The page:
Our recent research on developing a machine learning methodology for novel multichannel brain signal processing is published online in Nature Communications (IF:16.6, JCR <10%) on Jan 20th, 2024. This work was led by Nari Hong in collaboration with Prof. Kyong Hwan Jin. Congratulation!
Title: Machine learning-based high-frequency neuronal spike reconstruction from low-frequency and low-sampling-rate recordings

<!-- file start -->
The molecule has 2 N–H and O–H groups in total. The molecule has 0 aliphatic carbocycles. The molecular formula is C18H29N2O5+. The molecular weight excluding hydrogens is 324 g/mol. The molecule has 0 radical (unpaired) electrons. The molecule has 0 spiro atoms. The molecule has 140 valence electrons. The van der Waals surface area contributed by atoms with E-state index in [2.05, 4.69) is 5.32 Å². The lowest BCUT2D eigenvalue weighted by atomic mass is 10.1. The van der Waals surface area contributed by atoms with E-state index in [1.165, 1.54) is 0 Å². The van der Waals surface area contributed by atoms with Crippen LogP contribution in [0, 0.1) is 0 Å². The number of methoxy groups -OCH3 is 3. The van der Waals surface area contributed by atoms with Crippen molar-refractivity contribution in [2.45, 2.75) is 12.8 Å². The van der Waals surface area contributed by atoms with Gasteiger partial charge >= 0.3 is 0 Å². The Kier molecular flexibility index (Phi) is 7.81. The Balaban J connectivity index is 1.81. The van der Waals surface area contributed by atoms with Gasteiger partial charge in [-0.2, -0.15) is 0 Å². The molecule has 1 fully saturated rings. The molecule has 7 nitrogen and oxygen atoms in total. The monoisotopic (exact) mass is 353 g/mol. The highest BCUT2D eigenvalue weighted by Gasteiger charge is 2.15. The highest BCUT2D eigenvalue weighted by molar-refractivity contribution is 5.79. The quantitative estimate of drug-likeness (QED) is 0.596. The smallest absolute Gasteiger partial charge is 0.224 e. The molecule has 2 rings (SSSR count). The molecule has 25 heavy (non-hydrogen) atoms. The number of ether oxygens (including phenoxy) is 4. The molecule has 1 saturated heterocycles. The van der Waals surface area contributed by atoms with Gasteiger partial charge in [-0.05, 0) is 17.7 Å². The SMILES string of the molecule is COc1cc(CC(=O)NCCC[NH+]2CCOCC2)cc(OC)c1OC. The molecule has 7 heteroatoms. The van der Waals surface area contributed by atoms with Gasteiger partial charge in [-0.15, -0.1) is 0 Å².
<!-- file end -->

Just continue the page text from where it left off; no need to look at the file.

Abstract:Recording neuronal activity using multiple electrodes has been widely used to understand the functional mechanisms of the brain. Increasing the number of electrodes allows us to decode more variety of functionalities. However, handling massive amounts of multichannel electrophysiological data is still challenging due to the limited hardware resources and unavoidable thermal tissue damage. Here, we present machine learning (ML)-based reconstruction of high-frequency neuronal spikes from subsampled low-frequency band signals. Inspired by the equivalence between high-frequency restoration and super-resolution in image processing, we applied a transformer ML model to neuronal data recorded from both in vitro cultures and in vivo male mouse brains. Even with the x8 downsampled datasets, our trained model reasonably estimated high-frequency information of spiking activity, including spike timing, waveform, and network connectivity. With our ML-based data reduction applicable to existing multichannel recording hardware while achieving neuronal signals of broad bandwidths, we expect to enable more comprehensive analysis and control of brain functions.